Hello, everyone, my name is Dmitriy Butakov and this is my first article for Hareruya.
Recently I’ve won Magic Online Championship (MOCS) with Bogles deck, but I don’t think the deck itself deserves an article right now, it’s not that hard to master, and the best trick you can learn is pokerfacing a fetchland with 《Dryad Arbor》 already in your hand. If someone is interested in the article about the deck, I promise I’ll make one, but for now I’d like to talk about the methodology of preparation for the constructed tournaments in general.
I think the very first thing you should do preparing is to understand your place in the food chain and it is the hardest part because it requires you to be absolutely honest, at least with yourself. So, you know the format of tournament, as well as the competition level (Regular, GP, PT or greater), you can even possibly know preferences of some of your potential opponents (though I really advice you not to rely on that). That information is available to us, so keeping that in mind lets us proceed to the deck choice. We divide all decks in 2 groups:
That’s the kind of decks you use when you think you play better than the field in general, i.e. you want to play as much magic as possible, “clashing” with opponent in decisive situations, because you believe every time you’ll bite a bigger piece. Jund was the perfect example of that kind of deck, it can have unforgiving starts as well as incredible long-term plans, but when things are not going straight your way you must fight tooth and claw for even the smallest bit of advantage (just like your opponent), the deck itself is capable of doing it, but are you?
One more thing to make the deck predatory could be your experience with it, especially if the deck was below the radar for some time. I’d like to make an example with my choice of Gifts Rock on the Player’s Championship 2013. There were perhaps 3 people in the Magic Online playing the deck, so it was reasonable to think the most of the players, even the top pros, wouldn’t be ready for it. Even knowing the decklist it was very hard to make a system of possible plays quickly, there were just way too many of them. But unlike my opponents I knew the deck inside out, and I think 2-1 result of a modern portion can be considered a success in a field with 15 world’s top players.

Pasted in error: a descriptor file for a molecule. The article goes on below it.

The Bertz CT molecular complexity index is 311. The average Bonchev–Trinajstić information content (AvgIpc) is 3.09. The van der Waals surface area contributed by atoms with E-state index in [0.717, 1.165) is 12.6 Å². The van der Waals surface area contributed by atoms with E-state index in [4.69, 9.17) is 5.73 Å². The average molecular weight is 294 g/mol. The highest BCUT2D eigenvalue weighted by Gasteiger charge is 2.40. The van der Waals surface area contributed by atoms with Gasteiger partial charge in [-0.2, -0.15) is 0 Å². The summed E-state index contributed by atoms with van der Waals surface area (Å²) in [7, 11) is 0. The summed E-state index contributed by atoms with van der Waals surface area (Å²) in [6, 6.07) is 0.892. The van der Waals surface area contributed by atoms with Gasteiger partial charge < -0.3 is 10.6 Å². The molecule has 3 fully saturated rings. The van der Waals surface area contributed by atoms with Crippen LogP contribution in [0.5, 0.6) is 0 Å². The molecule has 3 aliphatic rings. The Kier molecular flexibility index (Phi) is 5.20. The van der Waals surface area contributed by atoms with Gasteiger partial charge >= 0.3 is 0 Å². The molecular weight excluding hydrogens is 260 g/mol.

It may seem logical that all control decks are predator, but in fact it’s more about the midrange decks. No doubt, control can have some very tough decisions, but in general it comes to just staying in one piece, then everything becomes better every turn. Midrange requires these decisions every turn, you should be ready to adjust to any slightest change on the battlefield, including entirely changing your strategy for the whole game and then changing it back again. The match between Steve Rubin and Niklas Dahlquist in the semifinals of the same MOCS is a great example of it.
Another good predator deck is almost any 《Death's Shadow》 build. The deck embraces all three strategies – it can rush you down with creatures and removal, it has a combo out of 《Temur Battle Rage》, it can even assume a control role with 《Lingering Souls》 or 《Snapcaster Mage》, there is no situation the deck couldn’t adjust to, provided you’ve made the right plays.
To sum up the deck fits the predator style if it’s going to take the win step by step, slowly gaining ground, sudden wins are possible, but that’s not what you’re expecting to happen. I think predator decks are usually very good for GPs, due to its size and unpredictability of the meta. And one more thing about premium tournaments: let’s imagine the MOCS consisting of me, Thiago Saporito, Steve Rubin and 21 byes. Technically my win percentage would be great, but in this exact case I wanted the first place badly: money and next year’s invitations are awesome, but the Platinum status is something I would bet everything on. So eventually I will play against a better player and everything will be solved in this particular match. Honestly I don’t know how I’d have acted in this hypothetical situation, but at least I’d have considered the option of not playing a predator deck, despite the fact that it definitely fits all other requirements. Here’s a little breakdown of things that might convince you to go on a hunt: